Family law disputes such as divorce, child custody, visitation, spousal support are often emotional and can be stressful. When two parties cannot agree, they may believe taking their case to court is the only option. However, litigation is expensive and can be a very lengthy process. Additionally, the courtroom environment empowers the judge to make decisions instead of allowing the two parties involved to decide what is best.

Alternative Dispute Resolution methods provide viable alternatives to litigation and these options often allow the parties involved to determine what works best rather than leaving decisions up to a stranger. Consider these effective alternatives.

1.    Mediation: A productive way for each party to discuss, debate and decide for themselves the issues that are important to them, including child custody, financial support and property division. A professional mediator is a neutral facilitator who helps the parties communicate so they can reach resolution. Through a series of sessions, the mediator helps the parties negotiate an agreement that they have crafted.  The mediator then will draft a formal document outlining what was agreed upon. That document, known as either a Separation/Settlement Agreement, will then be submitted to the court for approval. A Divorce or Judgment cannot issue until the Agreement is approved by a judge. Since a mediator cannot give legal advice (even if the mediator is an attorney), it’s often recommended that both parties separately consult their own attorney to discuss their individual rights and the consequences of certain decisions within the agreement reached through mediation.

2.    Arbitration: A neutral person or arbitrator hears arguments from both sides and makes a decision based on the evidence presented.  It is a less formal procedure than Court litigation and the rules of evidence are often relaxed.  Arbitration can be binding on the parties (meaning no appeal of the decision is permitted).  The process is less expensive than court litigation and often can be finished more expediently given the volume of cases before the Court.

3.  Collaborative Law: Another option is to ask your family law attorney if he or she has training in collaborative law. The collaborative law process is a respectful team oriented methodology in which both parties have their own specially trained attorneys who provide representation while agreeing to an open process and to resolve all issues short of litigation. In fact, both parties agree that if either party decides to go to Court before there is an agreement reached, both parties must retain different counsel and none of the discovery exchanged can be used in the litigation.  This restriction motivates everyone involved to continue working toward a mutually acceptable resolution of all issues. The process involves a series of meeting at which a neutral party called a divorce coach is present at all meetings to help manage the process in a respectful manner.  It also often involves jointly retained neutrals such as a financial person or a child specialist.  Collaborative Law involves goal based rather than position based negotiation.  The difference is that in position based negotiation, a party might say they want the house.  In goal based negotiation, a person might say their goal is to have a safe & financially secure place to live. With the former, it is harder to reach a compromise because it usually means changing your position.  In the latter, it is easier from the start because there are many different means to reach that goal other than staying in the marital home.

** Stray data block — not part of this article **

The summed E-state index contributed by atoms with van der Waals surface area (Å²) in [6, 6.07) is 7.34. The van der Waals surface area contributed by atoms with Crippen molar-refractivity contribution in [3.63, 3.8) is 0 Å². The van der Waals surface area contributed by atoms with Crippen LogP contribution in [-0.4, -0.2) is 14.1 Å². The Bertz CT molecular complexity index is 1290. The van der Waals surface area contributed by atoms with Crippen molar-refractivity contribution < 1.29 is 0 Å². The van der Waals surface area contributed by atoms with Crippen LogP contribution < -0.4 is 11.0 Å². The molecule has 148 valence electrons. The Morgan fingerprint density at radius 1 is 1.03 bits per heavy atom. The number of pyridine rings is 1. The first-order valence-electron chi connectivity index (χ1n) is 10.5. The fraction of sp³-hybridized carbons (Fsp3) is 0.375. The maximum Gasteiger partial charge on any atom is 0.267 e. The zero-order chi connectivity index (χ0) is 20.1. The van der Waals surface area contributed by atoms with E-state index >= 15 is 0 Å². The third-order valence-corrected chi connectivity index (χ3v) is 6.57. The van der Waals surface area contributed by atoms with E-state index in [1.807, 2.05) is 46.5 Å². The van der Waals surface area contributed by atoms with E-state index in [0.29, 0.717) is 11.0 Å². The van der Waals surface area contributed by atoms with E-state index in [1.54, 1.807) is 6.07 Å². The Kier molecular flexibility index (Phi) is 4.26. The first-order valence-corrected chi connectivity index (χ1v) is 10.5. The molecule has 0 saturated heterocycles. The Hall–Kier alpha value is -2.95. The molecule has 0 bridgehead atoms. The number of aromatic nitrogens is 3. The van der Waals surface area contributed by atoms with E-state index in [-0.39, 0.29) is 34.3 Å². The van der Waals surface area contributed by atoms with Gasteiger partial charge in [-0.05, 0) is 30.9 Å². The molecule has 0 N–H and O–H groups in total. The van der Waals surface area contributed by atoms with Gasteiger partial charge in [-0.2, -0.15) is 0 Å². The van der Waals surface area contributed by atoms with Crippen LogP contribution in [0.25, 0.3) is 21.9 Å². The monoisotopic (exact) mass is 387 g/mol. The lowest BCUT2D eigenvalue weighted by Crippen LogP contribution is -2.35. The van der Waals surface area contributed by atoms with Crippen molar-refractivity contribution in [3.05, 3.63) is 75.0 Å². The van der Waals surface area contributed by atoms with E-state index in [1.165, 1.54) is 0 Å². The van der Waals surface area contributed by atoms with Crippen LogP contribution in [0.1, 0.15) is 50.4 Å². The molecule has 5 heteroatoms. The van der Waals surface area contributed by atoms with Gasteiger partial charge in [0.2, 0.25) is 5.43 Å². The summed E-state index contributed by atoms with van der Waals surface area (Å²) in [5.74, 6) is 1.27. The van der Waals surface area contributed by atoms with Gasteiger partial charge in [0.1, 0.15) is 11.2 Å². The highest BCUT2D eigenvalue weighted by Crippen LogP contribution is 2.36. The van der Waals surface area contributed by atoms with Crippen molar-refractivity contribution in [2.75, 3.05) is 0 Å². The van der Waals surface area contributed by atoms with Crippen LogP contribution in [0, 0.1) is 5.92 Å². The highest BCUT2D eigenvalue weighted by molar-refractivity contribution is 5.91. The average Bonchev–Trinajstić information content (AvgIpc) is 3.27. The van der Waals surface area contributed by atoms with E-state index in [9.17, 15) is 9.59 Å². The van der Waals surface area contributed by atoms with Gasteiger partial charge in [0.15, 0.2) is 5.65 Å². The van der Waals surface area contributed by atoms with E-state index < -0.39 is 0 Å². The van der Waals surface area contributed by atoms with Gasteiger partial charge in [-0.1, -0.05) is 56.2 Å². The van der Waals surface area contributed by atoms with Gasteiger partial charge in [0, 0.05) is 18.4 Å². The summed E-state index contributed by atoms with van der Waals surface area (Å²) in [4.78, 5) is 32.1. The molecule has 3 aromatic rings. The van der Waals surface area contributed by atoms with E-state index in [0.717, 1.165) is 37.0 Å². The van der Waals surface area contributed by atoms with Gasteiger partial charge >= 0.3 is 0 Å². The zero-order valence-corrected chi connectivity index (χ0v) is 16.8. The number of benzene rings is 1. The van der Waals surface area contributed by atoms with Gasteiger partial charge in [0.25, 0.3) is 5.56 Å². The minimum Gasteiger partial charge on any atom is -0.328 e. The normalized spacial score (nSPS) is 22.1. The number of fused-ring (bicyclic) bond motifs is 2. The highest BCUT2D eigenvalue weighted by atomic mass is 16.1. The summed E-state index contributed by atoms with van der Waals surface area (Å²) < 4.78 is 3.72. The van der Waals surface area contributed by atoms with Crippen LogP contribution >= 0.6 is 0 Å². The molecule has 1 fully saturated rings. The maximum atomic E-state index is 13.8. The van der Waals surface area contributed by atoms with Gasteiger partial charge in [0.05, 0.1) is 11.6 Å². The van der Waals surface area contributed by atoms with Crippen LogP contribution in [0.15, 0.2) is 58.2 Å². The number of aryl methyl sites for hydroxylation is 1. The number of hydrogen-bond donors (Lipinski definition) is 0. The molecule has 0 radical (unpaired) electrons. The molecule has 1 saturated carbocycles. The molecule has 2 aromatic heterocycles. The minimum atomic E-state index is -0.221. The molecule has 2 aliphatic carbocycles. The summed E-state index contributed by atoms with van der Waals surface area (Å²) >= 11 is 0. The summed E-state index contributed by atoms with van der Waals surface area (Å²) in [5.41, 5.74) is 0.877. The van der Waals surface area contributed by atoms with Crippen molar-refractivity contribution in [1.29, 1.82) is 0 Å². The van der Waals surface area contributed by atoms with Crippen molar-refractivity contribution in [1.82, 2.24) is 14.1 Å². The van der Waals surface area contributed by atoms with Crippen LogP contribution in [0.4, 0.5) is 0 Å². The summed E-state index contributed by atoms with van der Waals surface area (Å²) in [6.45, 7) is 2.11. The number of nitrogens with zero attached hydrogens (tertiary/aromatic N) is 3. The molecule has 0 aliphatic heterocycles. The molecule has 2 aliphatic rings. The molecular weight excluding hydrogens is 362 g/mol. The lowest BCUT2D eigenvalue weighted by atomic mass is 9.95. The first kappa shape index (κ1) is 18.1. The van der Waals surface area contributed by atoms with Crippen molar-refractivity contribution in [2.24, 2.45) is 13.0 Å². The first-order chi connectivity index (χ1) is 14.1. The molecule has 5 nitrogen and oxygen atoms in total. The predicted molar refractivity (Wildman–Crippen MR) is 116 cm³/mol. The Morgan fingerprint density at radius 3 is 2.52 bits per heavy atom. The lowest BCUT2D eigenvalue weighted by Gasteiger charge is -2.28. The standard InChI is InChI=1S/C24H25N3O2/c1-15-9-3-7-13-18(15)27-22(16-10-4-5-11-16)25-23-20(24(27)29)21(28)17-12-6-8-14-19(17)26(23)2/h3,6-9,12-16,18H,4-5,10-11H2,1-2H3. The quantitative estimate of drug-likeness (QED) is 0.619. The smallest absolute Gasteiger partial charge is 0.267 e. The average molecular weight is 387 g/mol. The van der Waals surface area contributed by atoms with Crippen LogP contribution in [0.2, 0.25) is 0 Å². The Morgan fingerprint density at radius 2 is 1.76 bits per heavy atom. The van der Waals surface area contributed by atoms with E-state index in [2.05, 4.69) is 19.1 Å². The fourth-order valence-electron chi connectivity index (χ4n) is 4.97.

4.     Neutral Evaluation or Conciliation:  A neutral person with expertise in family law hears limited or abbreviated arguments, reviews  limited documentation, reviews the strengths and weaknesses of each side’s case and offers an evaluation of likely court outcomes in an effort to promote settlement.  Conciliation often occurs during the Court process when the Judge believes that it will help resolve a case that is not settling even though it should easily do so.  The neutral evaluator or conciliator may also provide case planning guidance or settlement assistance.

5.   Parenting Coordinator:   A child-focused process in which a trained and experienced mental health or legal professional assists high-conflict parents in resolving child-related issues.  In Massachusetts, the Courts cannot Order the appointment of a Parenting Coordinator unless the Parties agree.  The Parenting Coordinator may have full or partial binding authority to make changes to the parenting plan or may simply act more like a mediator in helping the parties learn to better communicate so that they can resolve disputes and better co-parent.

Whatever means of resolution you decide, it’s important to understand your options and seek the guidance and advice of an experienced professional such as a mediator, attorney, or parenting coordinator.  For more information on alternative dispute resolution, please contact Berid & Schutzbank.

Categories: Articles and Family Law & Divorce.